The following article was published in the August/September edition of the Eastern Director a magazine for members of the Institute of Directors.
Conventional wisdom says that in tough market conditions it is better to concentrate on finding new markets and customers rather than relying solely on cost cutting and redundancies. While sound advice, it is much easier to say than to do. How do you ensure that scarce resources are spent effectively to increase sales rather than wasted on ineffective programmes? The key lies in clearly understanding what customers want from your products, and who wants to buy today.
Before looking at new markets it is important to review existing ones. It is well documented that retaining existing customers is much cheaper than developing new ones. To increase sales to existing customers it is essential to keep products updated and to ensure that they meet customers changing needs. In many industries needs change slowly, and it is very easy to become complacent about the merits of the company’s products. Most companies believe that they keep their products up to date, but when was the last time your company carried out a formal review to see how well your products matched the customer requirements of today, and more importantly tomorrow?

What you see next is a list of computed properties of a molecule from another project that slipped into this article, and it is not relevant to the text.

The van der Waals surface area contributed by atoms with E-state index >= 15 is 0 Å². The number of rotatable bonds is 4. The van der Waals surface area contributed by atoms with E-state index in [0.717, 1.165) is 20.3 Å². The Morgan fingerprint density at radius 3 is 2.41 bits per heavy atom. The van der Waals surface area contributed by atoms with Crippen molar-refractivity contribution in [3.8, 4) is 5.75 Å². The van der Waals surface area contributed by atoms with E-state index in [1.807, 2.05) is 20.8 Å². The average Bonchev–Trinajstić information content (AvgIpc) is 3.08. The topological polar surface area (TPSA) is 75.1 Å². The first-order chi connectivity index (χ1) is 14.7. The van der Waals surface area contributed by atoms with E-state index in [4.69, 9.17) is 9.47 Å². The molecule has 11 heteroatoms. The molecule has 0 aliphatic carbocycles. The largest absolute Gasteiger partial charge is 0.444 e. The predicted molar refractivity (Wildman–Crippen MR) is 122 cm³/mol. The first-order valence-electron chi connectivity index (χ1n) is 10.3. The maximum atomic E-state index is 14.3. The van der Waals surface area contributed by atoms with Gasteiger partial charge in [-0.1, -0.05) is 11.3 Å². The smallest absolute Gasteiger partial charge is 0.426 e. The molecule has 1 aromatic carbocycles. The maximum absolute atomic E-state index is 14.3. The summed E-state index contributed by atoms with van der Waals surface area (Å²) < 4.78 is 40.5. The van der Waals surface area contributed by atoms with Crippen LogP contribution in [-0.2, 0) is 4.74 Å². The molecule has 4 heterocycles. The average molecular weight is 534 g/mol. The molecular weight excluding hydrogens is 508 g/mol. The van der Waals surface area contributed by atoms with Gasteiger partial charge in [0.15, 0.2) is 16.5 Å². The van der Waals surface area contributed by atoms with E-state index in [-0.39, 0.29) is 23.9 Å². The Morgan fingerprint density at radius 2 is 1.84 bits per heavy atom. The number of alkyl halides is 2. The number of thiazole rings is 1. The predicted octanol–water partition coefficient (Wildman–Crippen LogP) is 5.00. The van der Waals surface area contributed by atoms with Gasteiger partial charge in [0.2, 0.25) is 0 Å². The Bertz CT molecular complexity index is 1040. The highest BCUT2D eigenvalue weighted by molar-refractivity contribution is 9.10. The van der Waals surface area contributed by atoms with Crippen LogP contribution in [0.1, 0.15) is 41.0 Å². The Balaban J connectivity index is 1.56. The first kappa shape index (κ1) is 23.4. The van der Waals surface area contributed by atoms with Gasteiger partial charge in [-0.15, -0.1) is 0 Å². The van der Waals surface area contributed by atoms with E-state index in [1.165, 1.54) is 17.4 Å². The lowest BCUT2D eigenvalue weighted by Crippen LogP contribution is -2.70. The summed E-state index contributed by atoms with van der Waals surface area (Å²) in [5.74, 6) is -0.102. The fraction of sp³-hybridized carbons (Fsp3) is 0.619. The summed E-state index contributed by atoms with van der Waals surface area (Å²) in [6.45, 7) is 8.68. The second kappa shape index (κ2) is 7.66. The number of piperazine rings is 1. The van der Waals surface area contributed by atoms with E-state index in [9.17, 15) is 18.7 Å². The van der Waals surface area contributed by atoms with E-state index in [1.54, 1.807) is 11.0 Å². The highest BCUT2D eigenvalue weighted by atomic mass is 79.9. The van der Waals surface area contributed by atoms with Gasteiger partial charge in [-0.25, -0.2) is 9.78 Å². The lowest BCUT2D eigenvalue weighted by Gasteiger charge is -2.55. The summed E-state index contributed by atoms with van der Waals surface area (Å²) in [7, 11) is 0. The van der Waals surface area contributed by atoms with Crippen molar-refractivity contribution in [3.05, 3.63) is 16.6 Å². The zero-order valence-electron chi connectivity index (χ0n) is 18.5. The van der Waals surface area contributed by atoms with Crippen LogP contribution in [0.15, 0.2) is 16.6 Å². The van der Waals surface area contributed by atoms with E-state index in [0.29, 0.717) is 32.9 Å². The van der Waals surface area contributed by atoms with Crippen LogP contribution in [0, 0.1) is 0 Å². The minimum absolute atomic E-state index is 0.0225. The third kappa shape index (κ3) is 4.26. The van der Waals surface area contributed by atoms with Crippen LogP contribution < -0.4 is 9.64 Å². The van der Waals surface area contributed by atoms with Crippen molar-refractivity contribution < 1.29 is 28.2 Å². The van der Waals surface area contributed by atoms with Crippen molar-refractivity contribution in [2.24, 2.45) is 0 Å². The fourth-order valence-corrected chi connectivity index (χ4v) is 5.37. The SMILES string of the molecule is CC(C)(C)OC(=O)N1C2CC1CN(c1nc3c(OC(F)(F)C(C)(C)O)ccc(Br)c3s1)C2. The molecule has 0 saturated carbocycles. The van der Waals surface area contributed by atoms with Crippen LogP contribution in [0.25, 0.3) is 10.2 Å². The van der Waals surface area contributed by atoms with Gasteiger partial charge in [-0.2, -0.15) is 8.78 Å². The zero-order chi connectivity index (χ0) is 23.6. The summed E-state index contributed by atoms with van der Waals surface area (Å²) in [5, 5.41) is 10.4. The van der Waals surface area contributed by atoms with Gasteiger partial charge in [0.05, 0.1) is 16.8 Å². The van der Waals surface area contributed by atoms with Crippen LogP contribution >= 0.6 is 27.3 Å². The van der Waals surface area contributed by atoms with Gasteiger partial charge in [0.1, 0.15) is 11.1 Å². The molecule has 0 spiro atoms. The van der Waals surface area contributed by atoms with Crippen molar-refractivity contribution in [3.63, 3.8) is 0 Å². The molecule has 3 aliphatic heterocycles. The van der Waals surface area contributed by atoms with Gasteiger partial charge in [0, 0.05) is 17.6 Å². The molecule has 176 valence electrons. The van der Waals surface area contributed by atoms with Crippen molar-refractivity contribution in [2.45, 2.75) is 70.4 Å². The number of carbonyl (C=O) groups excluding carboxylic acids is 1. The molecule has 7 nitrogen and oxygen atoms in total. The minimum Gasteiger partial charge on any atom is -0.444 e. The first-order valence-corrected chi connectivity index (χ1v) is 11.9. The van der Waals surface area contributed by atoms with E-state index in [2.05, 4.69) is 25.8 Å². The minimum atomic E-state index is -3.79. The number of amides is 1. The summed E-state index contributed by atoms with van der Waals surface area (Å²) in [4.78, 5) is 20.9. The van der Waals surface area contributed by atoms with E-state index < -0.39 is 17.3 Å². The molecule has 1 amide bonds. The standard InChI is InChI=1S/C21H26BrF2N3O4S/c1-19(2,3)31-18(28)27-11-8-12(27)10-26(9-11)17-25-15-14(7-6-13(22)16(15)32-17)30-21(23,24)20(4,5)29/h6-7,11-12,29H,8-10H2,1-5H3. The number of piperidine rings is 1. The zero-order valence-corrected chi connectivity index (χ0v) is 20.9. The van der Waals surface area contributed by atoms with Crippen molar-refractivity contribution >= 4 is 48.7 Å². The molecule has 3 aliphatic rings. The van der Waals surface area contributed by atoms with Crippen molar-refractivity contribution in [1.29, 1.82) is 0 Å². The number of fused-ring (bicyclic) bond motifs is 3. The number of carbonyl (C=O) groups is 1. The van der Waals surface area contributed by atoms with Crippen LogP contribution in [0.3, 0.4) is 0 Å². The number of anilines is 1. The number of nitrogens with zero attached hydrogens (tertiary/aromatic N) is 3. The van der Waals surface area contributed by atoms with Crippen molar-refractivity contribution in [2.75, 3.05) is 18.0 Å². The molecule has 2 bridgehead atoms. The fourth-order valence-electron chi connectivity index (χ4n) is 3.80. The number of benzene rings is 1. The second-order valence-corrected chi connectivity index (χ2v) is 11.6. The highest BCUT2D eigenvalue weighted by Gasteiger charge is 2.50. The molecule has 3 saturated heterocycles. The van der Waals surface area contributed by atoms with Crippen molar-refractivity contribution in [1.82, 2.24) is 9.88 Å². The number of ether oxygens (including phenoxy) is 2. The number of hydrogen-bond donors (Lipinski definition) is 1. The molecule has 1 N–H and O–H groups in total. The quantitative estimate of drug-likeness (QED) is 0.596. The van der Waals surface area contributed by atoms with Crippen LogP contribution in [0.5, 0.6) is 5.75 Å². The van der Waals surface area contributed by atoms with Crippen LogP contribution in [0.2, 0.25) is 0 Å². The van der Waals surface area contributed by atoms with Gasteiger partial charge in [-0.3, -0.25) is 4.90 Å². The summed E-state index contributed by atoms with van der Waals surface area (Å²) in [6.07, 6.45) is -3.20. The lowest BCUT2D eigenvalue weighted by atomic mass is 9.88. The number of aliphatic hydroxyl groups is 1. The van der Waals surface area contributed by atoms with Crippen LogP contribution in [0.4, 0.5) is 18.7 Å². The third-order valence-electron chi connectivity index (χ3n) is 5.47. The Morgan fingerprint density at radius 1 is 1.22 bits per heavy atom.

Developing new geographic territories is another option. On the surface, the product requirements remain the same, but regulatory and cultural differences can require product changes, and it is often difficult to displace existing competition. Some issues in developing distribution channels were discussed in the last edition of this magazine (‘Agents, distributors or direct sales – some choices and pitfalls’).
Developing new markets or applications can provide much greater rewards, but is riskier. In addition to understanding the usual market information it is vital to answer clearly a couple of crucial questions before committing significant time and money. First, why will customers pay good money for the product? One company in the region identified a number of attractive new markets for its products. However, research uncovered that customer interest was unlikely to translate into sales, because they had more urgent requirements for their funds. Forced to look at other markets where product development was required to meet the customer needs, the company found high market interest, and a number of customers prepared to buy evaluation licenses for a total in seven figures, which funded the necessary product development.
It is also vital to consider the competitive landscape and how this will change over the next few years. A company developing Bluetooth applications identified an attractive opportunity in the logistics market. They had a superior product, but detailed market research revealed an industry market driver that would result in the adoption of an inferior technology, leaving the company with marginal sales. Finding this out early saved them from a very expensive mistake.
Developing new markets can have a major impact on the health of a business, either providing the platform for significant growth, or becoming an unproductive drain on resources. Answering tough questions about a new market’s viability before committing major resources is essential.
Robin Higgons of Qi3, which specialises in marketing support for technology based companies, is a branch member. email@example.com